I’ve written about the Rookie of the Year race at length and each time, my conclusion was similar: There was a unique depth to the field this year where you could make a case for any number of players. Eric Hosmer’s late September charge put him on the radar, but the race was so wide open, he merely got himself in the conversation. In the hours prior to the announcement, I tweeted that I was so unsure of the results, I could see Hosmer finishing anywhere from first to fourth.
Turns out I was (pretty much) spot on. The voters seemed to agree that there were so many players worthy of consideration, not a single rookie was named on every ballot. I didn’t go through the history of ROY voting, but that just seems amazing to me.
In the end, Jeremy Hellickson takes home the hardware, with Mark Trumbo second, The Hos taking third and Ivan Nova finishing fourth.
There are 28 voters for the AL ROY (technically two from each AL city) and each voter lists their three choices. Here’s how many ballots each player earned:
Hellickson – 24
Trumbo – 21
Nova – 16
Hosmer – 14
Pineda – 5
Ackley – 2
Jennings – 1
Walden – 1
Hosmer finished ahead of Nova in the final balloting because the bulk of Nova’s votes were for third place. Hosmer’s were spread a little more evenly between the three slots. Some takeaways from the voting:
— The initial knee jerk reaction I saw on Twitter from Royals fans was disbelief that Hosmer was left off of 14 votes. I would hope that when they saw how fractured the voting was, they calmed down. Again, there was just a ton of candidates and you can make a case for all of them. (Well, except Trumbo… More on that in a second.)
While it’s nice for the hometown guy to get the recognition, it’s not that big of a deal. Especially the Rookie of the Year award. I know I’ll catch hell from Nick for not referring to the Jackie Robinson Award (it’s rightful name) but maybe we should change it to the Joe Charboneau Award. It seems there have been more winners who have flamed out than have gone to the Hall of Fame.
— I’m going to go out on a limb here and guess that while Hellickson was the clear favorite among the majority, the voters who listed Trumbo second, most likely had Nova third on their ballot. Makes sense, doesn’t it? The voters who swoon for home runs and RBI would also go for wins, right?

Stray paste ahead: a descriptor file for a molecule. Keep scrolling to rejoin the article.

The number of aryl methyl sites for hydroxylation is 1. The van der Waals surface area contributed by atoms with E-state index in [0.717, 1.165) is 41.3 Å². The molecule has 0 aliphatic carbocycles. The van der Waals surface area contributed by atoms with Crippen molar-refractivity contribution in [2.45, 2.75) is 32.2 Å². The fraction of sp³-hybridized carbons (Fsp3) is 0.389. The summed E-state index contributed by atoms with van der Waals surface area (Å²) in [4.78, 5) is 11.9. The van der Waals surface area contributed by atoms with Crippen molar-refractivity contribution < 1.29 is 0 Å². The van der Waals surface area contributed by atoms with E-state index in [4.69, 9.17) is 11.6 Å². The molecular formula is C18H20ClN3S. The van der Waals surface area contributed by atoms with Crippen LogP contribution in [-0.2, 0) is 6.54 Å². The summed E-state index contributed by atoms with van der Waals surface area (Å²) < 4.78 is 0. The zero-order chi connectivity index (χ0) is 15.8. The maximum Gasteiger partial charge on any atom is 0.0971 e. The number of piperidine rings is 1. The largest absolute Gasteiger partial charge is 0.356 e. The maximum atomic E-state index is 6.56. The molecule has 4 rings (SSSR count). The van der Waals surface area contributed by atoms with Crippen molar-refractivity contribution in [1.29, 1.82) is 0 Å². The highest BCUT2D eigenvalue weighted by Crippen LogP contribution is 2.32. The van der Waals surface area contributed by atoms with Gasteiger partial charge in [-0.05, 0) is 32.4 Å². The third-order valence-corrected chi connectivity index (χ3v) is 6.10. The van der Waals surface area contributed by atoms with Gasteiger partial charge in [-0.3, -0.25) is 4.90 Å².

— That Trumbo earned so much consideration isn’t really surprising to me. Yes, I know about the .291 OBP, but he had a couple things going for him that no other hitter had. One, voters dig the long ball. And two, he was the only rookie hitter to play the entire season in the bigs.
Counting stats are still huge among members of the electorate, and the only way to rack up the big numbers is to play the whole season. With Hosmer arriving in May, Ackley in June and Jennings in July, these three will ultimately be superior players to Trumbo (I’m betting) but they had had a distinct disadvantage this year.
— After the strides that have been made in the MVP and (especially) the Cy Young awards, it’s odd that the ROY still fights this battle. Chalk it up to the unique nature of the award and the fact that often, the winner does not play the full season. It surprised me that Ackley got such lukewarm support. He played a premium defensive position and
— Defensive metrics hurt The Hos. Again, we’ve discussed this at length, but for some reason the defensive measurements that help define WAR despised Hosmer. If some “enlightened” voter decided to look beyond the HR and RBI and examine some advanced numbers, they would have seen Hosmer’s fWAR and rWAR were depressed.
Hosmer’s 1.6 fWAR was behind not only Trumbo, Jennings and Ackley, but Josh Reddick and Jemile Weeks as well. His 1.3 rWAR is below everyone who received a vote except Walden.
— There needs to be more transparency in the process. The BBWAA doesn’t need to make every ballot public, but we should be able to find out who the voters are for each award. Some of the best articles I read every winter are from voters and their thought process behind their ballot. I respect those guys who give us a peek behind the curtain so to speak.
— Finally, I cast a ballot for ESPN’s SweetSpot Network and ranked the AL Rookie of the Year award: